On the other hand, learned senior counsel for the respondent contended that the impugned awardsss made by the Arbitrator do not suffer from any infirmity constituting any ground for interference by this Court under Section 34 of the Act of 1996. It was argued that the disputes between the present petitioner and the respondent-claimant arose in relation to three separate ICD Agreements dated January 16, 2012, January 27, 2012 and March 29, 2012 respectively, whereunder the respondent advanced an aggregate amount of Rs.140 crore to the petitioner. The arbitration proceedings were held in repect of the said three ICD Agreements which culminated in passing of the three separate arbitraral awards allowing the claims of the claimant, the respondent herein under each of the three agreements. It was submitted that the present petitioner, as the respondent in the arbitration proceedings admitted all the basic facts urged by the present respondent in the arbitration proceedings in support of its case, namely (i) that the the parties had entered into three written ICD Agreements; (ii) the receipt of the amounts by the present petitioner from the respondent under the said three ICD Agreements; (iii) the liability to repay the principal sum under the ICD Agreements along with interest at agreed rates; and (iv) that the amounts under the ICD Agreements were not repaid by the present petitioner to the respondent claimant. In spite of such admissions the petitioner sought to resist the respondent's claim in the arbitration proceedings for payment under the said ICD Agreements before the learned Arbitrator on the basis of a purported oral agreement under which it was entitled to set off its entire liability in respect of the three ICD Agreements against a debt that the petitioner claimed was due to it from a third party, a company named Unitech Ltd. It was submitted by the respondent that considering the defence put up by the present petitioner in the arbitral proceedings on the basis of an oral agreement, as recorded in the impugned awardsss the Arbitrator was of the opinion that the key factual issue in the arbitration was "Whether there was such an oral agreement is a battle ground and only issue in this proceeding". According to the present respondent, when the execution of the three ICD Agreements between the parties herein and the receipt of the amounts under each of the said agreements by the petitioner are admitted facts, the burden of proof wholly lied on the petitioner to prove its case of the alleged oral agreement and the petitioner chose to tender oral evidence and produced the sole witness, namely Mr. Ganesh Bagree, a senior Vice-President. It was submitted that the Arbitrator after hearing the parties at length and weighing and appreciating the evidence, both oral and documentary allowed the claims of the claimant, the respondent herein against the present petitioner. The Arbitrator held that every stage of evidence of the sole witness of the petitioner reveals inconsistency, contradictions and incredulity. The petitioner in its applications under Section 16 of the Act of 1996, as well as in the counter statements filed before the Arbitrator asserted that the oral agreement relied upon by it was allegedly reached at a face to face meeting between Ajay Chandra, Rajiv Virmani and Sanjay Kumar Agarwal, the last two being senior officers of Unitech Ltd. on the one hand and Ganesh Prasad Bagree representing the petitioner on the other hand. In flat contradiction to such case, as found by the Arbitrator the sole witness of the petitioner under cross-examination stated that the alleged oral agreement was between him and Ajay Chandra only and that too by way of telephonic conversion. Accordingly, the Arbitrator was absolutely correct in his finding in the impugned awardsss that there is a clear discrepancy between the two versions as to when such oral agreement was made and such cannot be interfered with. It was further urged that when the present petitioner failed to prove the existence of the oral agreeemnt, the sheet anchor of its defence, the decision of the Arbitrator in each of the arbitral proceeding allowing the respondent claimant's claim by disbelieving the sole witness of the petitioner and repelling the defence sought to be put up by the petitioner on the basis of the alleged oral agreement between the parties is not vitiated by any error or infirmity.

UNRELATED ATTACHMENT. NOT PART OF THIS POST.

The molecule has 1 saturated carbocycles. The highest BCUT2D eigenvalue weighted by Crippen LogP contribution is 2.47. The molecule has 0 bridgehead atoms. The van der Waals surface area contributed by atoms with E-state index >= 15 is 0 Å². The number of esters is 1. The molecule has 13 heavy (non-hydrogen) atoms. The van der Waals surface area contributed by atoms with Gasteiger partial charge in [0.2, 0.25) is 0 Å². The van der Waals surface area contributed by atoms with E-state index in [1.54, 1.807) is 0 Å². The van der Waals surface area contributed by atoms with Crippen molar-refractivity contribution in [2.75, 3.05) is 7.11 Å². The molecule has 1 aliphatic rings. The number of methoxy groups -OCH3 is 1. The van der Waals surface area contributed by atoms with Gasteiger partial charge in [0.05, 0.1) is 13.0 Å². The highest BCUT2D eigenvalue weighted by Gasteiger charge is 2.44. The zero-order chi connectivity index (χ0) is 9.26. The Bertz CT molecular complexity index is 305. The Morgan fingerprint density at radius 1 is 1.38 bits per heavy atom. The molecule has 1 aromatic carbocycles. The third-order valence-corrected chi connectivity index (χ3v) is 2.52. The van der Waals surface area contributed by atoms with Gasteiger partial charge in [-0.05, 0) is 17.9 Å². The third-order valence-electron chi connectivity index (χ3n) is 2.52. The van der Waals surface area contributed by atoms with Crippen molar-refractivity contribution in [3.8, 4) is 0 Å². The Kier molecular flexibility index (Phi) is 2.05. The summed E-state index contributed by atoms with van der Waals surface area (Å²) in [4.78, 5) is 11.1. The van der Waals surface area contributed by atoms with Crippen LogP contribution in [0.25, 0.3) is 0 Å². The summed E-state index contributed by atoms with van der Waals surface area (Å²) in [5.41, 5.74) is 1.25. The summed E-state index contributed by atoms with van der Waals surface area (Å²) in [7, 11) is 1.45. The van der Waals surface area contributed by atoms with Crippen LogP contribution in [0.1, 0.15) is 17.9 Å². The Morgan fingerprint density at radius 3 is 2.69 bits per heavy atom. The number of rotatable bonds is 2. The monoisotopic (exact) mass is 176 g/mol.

Learned senior counsel for the respondent further contended that it is the settled position of law that while dealing with an application under Section 34 of the Act of 1996, the Court does not act as a court of appeal and consequently, re-examination of the facts by a Court to find out whether a different decisions can be arrived at, is impermissible. It was further argued that the expression "justice" when it comes to setting aside an arbitral award under the public policy ground it only means that the award shocks the conscience of the Court. However, the expression "justice" does not include what the court thinks it is unjust on the facts of the case for which it then seeks to substitute its view for the Arbitrator's view. It is well settled that a finding of fact by an Arbitrator can be held to be perverse only when the same is based on no evidence or the evidence on record is not at all considered by the Arbitrator. However, if there is some evidence on record which is acceptable and could be relied upon, howsoever compendious it may be, the findings of the Arbitrator would not be treated as perverse and the findings would not interfered with by the Court under Section 34 of the Act of 1996. In support of such contention, the respondent claimant relied on the decisions of the Supreme Court in Associate Builders (supra), Sutlej Construction Ltd. -vs- State reported in (2018) 1 SCC 718, Steel Authority of India Ltd. -vs- Gupta Brothers Steel Tubes Ltd. reported in (2009) 10 SCC 63, P.R. Shah, Shares and Stock Brokers (P) Ltd. -vs- B.H.H. Securities (P) Ltd. reported in (2012) 1 SCC 594 and Municipal Corporation of Delhi -vs- Jagannath Ashok Kumar reported in (1987) 4 SCC 497.